Published On: Wed, May 8th, 2019

For the simple sake of disruption and discombobulation: the Gavin Williamson sacking

Share This
Tags

Because someone needs to, let us be the ones, dear reader, to think a little while upon the sacking of Gavin Williamson from his role in the UK Government as Defence Secretary.  Those people who remain silly enough to purchase newspapers would, on the morning of Thursday 2nd May, have been faced with an array on newsagents shelves of front pages fully dedicated to the subject. Let us suggest that the date – May 2nd – called for the proper attention of this print mass media to be turned to the local elections that were in the process of commencing even as those yet more ridiculous people who buy a paper and get it delivered were finding their morning edition on the welcome mat. If this is a fair statement to make, then Williamson’s sacking was potentially an act for distraction – and it certainly now appears that Government had very good reason for wanting local elections to pass off with no more scrutiny than the official sort that corporate-media would offer (see the previous FBEL article). On the other hand, for want of any other explanation, Williamson’s sacking could be disruption: a kind of incident for the discombobulation of the public that is actually quite routine and isn’t dependent of existence of other news to be buried. Williamson’s case did remind the author somewhat of the Priti Patel case, and an FBEL piece about her departure from the role of International Development secretary is worth a timely re-read. Priti Patel and the Philosophers of Fire; British Establishment sorcery at its best, pointed out that…

Basically, the whole palaver is an operation to create favourable conditions in Britain for the purposes of the Establishment… Disruption is great for causing intense feelings of uncertainty. Uncertainty inspires a reaching for a radical solution… in this day and age, the Establishment wants to generate a rejection of Brexit.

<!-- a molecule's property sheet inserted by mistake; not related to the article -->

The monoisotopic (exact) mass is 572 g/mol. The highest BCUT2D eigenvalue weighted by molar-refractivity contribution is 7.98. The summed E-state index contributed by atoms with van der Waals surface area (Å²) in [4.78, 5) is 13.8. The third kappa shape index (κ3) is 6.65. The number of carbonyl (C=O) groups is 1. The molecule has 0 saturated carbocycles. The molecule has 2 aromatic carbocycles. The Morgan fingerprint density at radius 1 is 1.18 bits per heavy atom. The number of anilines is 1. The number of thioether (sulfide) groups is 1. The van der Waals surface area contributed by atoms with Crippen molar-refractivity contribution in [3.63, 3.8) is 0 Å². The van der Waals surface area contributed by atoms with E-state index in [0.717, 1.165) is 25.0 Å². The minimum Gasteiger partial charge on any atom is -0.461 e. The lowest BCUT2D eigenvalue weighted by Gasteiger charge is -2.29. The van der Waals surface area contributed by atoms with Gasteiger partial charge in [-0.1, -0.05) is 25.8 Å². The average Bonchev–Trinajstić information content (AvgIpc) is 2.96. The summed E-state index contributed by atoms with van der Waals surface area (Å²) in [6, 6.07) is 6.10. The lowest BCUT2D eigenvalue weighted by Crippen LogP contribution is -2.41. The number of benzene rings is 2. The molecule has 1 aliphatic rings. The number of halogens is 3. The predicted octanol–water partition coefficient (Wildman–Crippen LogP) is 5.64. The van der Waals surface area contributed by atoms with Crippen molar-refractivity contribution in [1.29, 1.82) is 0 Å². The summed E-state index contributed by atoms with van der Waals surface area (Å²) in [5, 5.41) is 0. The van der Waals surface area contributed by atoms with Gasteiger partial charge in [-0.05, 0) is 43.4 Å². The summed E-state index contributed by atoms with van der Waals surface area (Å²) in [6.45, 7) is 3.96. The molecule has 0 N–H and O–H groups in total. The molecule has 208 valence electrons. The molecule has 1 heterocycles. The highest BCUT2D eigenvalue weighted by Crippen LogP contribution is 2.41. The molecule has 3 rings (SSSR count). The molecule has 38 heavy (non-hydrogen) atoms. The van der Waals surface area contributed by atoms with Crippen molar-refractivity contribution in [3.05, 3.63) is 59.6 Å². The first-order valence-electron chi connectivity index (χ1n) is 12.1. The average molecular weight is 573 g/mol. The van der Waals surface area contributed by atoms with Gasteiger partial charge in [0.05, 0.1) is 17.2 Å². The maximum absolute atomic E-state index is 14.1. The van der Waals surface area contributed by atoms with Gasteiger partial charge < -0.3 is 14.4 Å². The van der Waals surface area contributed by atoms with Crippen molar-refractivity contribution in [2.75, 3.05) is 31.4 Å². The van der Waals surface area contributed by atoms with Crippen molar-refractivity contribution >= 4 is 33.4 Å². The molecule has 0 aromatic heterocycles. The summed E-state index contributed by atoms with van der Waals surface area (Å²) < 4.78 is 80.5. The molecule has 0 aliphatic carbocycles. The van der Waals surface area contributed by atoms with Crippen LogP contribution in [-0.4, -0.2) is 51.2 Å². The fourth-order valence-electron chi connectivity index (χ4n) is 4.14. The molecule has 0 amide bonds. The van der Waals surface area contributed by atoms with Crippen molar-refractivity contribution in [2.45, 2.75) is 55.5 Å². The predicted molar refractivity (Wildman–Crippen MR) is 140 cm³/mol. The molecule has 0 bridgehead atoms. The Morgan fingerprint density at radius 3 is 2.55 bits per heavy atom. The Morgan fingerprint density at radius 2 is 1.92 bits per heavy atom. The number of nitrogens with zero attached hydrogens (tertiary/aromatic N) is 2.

Whatever else it is, the sacking of Gavin Williamson is an incident of pure poetic justice. It was Williamson, of course, who expressed annoyance in a particularly idiotic way at Russian refusal to take the British Government at its word regarding the Salisbury poisoning hoax. It is with the highest degree of irony that Williamson has been treated the same way now as was the Russian Government then. Theresa May told him in his firing letter that there was no other “credible version of events” to explain a leak from a National Security Council than his being the culprit. The FBEL reader will be bound to remember that the British Government used incredibly similar, if not exactly the same sort of language to assert Russian culpability without providing any proof. Naturally, Williamson’s automatic guilt, attributed to him from parties that have previously demonstrated they are quite decidedly not to be trusted, is another reason for any thinking person to appreciate that all is definitely not as it seems.

The official story starts with a meeting of the National Security Council (NSC), which is a meeting between the Cabinet (or the executive part of British Government), GCHQ, MI6 and MI5. That these councils do involve a supposedly entirely civilian part of Government, and yet they are secret, and thus beyond being accountable to tax payers, merely demonstrates the overlordship of the British Military (answering in turn to the Crown – or the City of London) which sits on them. Not to digress too far, a particular meeting of this council, held on Tuesday 23rd April, agreed to let the Chinese company, Huawei, be involved in the installation of a planned 5G (5th Generation) wireless network in Britain. Please note: that the council agreed is a very important detail – and this exact wording is used in the reportage that initially came from The Telegraph when it – and in particular, the “journalist” and “deputy political editor”, Steven Swinford – broke the story on Wednesday 24th, as can be seen from the following extract†:

Theresa May has given the green light to a Chinese telecoms giant to help build Britain’s new 5G network despite warnings from the US and some of her most senior ministers that it poses a risk to national security.

The National Security Council, which is chaired by the Prime Minister, agreed on Tuesday to allow Huawei limited access to help build parts of the network such as antennas and other “noncore” infrastructure.